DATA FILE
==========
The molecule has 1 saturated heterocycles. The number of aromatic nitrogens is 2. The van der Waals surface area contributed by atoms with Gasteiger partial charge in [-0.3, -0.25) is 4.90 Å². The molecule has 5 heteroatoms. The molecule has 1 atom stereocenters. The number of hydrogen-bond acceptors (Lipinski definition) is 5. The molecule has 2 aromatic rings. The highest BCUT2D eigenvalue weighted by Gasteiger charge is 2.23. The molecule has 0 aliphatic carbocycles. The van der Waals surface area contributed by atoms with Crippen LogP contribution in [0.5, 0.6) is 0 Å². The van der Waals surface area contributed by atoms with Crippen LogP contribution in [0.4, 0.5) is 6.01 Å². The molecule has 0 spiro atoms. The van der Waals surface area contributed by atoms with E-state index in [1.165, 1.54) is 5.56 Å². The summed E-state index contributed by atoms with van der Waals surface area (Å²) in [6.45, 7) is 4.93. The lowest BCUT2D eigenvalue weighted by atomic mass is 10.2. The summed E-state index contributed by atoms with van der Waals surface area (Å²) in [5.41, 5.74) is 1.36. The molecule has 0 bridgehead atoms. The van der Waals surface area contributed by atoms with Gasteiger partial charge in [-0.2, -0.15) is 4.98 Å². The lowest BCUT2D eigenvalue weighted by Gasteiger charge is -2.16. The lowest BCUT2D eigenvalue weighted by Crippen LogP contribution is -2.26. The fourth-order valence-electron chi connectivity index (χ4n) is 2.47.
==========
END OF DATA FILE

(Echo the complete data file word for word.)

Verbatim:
The molecule has 1 saturated heterocycles. The number of aromatic nitrogens is 2. The van der Waals surface area contributed by atoms with Gasteiger partial charge in [-0.3, -0.25) is 4.90 Å². The molecule has 5 heteroatoms. The molecule has 1 atom stereocenters. The number of hydrogen-bond acceptors (Lipinski definition) is 5. The molecule has 2 aromatic rings. The highest BCUT2D eigenvalue weighted by Gasteiger charge is 2.23. The molecule has 0 aliphatic carbocycles. The van der Waals surface area contributed by atoms with Crippen LogP contribution in [0.5, 0.6) is 0 Å². The van der Waals surface area contributed by atoms with Crippen LogP contribution in [0.4, 0.5) is 6.01 Å². The molecule has 0 spiro atoms. The van der Waals surface area contributed by atoms with E-state index in [1.165, 1.54) is 5.56 Å². The summed E-state index contributed by atoms with van der Waals surface area (Å²) in [6.45, 7) is 4.93. The lowest BCUT2D eigenvalue weighted by atomic mass is 10.2. The summed E-state index contributed by atoms with van der Waals surface area (Å²) in [5.41, 5.74) is 1.36. The molecule has 0 bridgehead atoms. The van der Waals surface area contributed by atoms with Gasteiger partial charge in [-0.2, -0.15) is 4.98 Å². The lowest BCUT2D eigenvalue weighted by Gasteiger charge is -2.16. The lowest BCUT2D eigenvalue weighted by Crippen LogP contribution is -2.26. The fourth-order valence-electron chi connectivity index (χ4n) is 2.47.